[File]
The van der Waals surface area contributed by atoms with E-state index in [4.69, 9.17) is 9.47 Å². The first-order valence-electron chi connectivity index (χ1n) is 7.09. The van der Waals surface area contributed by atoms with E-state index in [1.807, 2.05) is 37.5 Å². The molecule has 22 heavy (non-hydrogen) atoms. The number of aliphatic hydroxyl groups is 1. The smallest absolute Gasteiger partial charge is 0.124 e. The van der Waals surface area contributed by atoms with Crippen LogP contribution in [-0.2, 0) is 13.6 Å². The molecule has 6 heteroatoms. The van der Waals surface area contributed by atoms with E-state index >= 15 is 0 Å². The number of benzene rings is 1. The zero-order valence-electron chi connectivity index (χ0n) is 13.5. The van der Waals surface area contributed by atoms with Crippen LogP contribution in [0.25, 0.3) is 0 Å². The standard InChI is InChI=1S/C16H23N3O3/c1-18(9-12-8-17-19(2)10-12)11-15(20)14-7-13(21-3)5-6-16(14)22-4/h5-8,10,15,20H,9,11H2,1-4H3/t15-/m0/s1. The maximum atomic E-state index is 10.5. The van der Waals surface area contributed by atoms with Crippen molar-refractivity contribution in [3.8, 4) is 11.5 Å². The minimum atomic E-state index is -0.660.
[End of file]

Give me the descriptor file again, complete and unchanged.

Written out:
The van der Waals surface area contributed by atoms with E-state index in [4.69, 9.17) is 9.47 Å². The first-order valence-electron chi connectivity index (χ1n) is 7.09. The van der Waals surface area contributed by atoms with E-state index in [1.807, 2.05) is 37.5 Å². The molecule has 22 heavy (non-hydrogen) atoms. The number of aliphatic hydroxyl groups is 1. The smallest absolute Gasteiger partial charge is 0.124 e. The van der Waals surface area contributed by atoms with Crippen LogP contribution in [-0.2, 0) is 13.6 Å². The molecule has 6 heteroatoms. The van der Waals surface area contributed by atoms with E-state index >= 15 is 0 Å². The number of benzene rings is 1. The zero-order valence-electron chi connectivity index (χ0n) is 13.5. The van der Waals surface area contributed by atoms with Crippen LogP contribution in [0.25, 0.3) is 0 Å². The standard InChI is InChI=1S/C16H23N3O3/c1-18(9-12-8-17-19(2)10-12)11-15(20)14-7-13(21-3)5-6-16(14)22-4/h5-8,10,15,20H,9,11H2,1-4H3/t15-/m0/s1. The maximum atomic E-state index is 10.5. The van der Waals surface area contributed by atoms with Crippen molar-refractivity contribution in [3.8, 4) is 11.5 Å². The minimum atomic E-state index is -0.660.